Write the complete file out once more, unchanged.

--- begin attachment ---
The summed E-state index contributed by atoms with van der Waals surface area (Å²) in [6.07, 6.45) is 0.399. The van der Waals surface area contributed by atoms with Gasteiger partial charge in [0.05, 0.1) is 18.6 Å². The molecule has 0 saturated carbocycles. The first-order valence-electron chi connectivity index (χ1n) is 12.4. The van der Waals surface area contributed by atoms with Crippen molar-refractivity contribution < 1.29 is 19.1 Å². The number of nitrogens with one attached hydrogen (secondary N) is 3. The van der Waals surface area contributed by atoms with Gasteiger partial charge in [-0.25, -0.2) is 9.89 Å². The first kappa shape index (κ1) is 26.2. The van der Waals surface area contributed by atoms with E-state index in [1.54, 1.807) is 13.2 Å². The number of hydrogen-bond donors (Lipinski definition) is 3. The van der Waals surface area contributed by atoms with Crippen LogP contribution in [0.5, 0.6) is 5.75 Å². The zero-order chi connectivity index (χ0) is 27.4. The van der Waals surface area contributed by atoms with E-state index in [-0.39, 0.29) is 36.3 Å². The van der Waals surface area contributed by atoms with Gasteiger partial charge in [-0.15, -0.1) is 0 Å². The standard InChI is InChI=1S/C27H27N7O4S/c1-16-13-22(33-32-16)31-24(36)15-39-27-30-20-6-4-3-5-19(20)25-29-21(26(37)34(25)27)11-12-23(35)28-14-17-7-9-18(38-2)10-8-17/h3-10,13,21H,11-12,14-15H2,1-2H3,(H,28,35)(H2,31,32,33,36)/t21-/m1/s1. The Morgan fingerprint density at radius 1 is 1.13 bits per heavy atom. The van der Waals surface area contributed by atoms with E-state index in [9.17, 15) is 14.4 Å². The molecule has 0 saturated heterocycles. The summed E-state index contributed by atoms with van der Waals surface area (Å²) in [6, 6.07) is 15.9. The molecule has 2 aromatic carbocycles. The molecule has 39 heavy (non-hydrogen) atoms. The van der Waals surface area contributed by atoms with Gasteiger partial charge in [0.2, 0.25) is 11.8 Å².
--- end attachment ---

The summed E-state index contributed by atoms with van der Waals surface area (Å²) in [6.07, 6.45) is 0.399. The van der Waals surface area contributed by atoms with Gasteiger partial charge in [0.05, 0.1) is 18.6 Å². The molecule has 0 saturated carbocycles. The first-order valence-electron chi connectivity index (χ1n) is 12.4. The van der Waals surface area contributed by atoms with Crippen molar-refractivity contribution < 1.29 is 19.1 Å². The number of nitrogens with one attached hydrogen (secondary N) is 3. The van der Waals surface area contributed by atoms with Gasteiger partial charge in [-0.25, -0.2) is 9.89 Å². The first kappa shape index (κ1) is 26.2. The van der Waals surface area contributed by atoms with E-state index in [1.54, 1.807) is 13.2 Å². The number of hydrogen-bond donors (Lipinski definition) is 3. The van der Waals surface area contributed by atoms with Crippen LogP contribution in [0.5, 0.6) is 5.75 Å². The zero-order chi connectivity index (χ0) is 27.4. The van der Waals surface area contributed by atoms with E-state index in [-0.39, 0.29) is 36.3 Å². The van der Waals surface area contributed by atoms with Gasteiger partial charge in [-0.15, -0.1) is 0 Å². The standard InChI is InChI=1S/C27H27N7O4S/c1-16-13-22(33-32-16)31-24(36)15-39-27-30-20-6-4-3-5-19(20)25-29-21(26(37)34(25)27)11-12-23(35)28-14-17-7-9-18(38-2)10-8-17/h3-10,13,21H,11-12,14-15H2,1-2H3,(H,28,35)(H2,31,32,33,36)/t21-/m1/s1. The Morgan fingerprint density at radius 1 is 1.13 bits per heavy atom. The van der Waals surface area contributed by atoms with E-state index in [9.17, 15) is 14.4 Å². The molecule has 0 saturated heterocycles. The summed E-state index contributed by atoms with van der Waals surface area (Å²) in [6, 6.07) is 15.9. The molecule has 2 aromatic carbocycles. The molecule has 39 heavy (non-hydrogen) atoms. The van der Waals surface area contributed by atoms with Gasteiger partial charge in [0.2, 0.25) is 11.8 Å².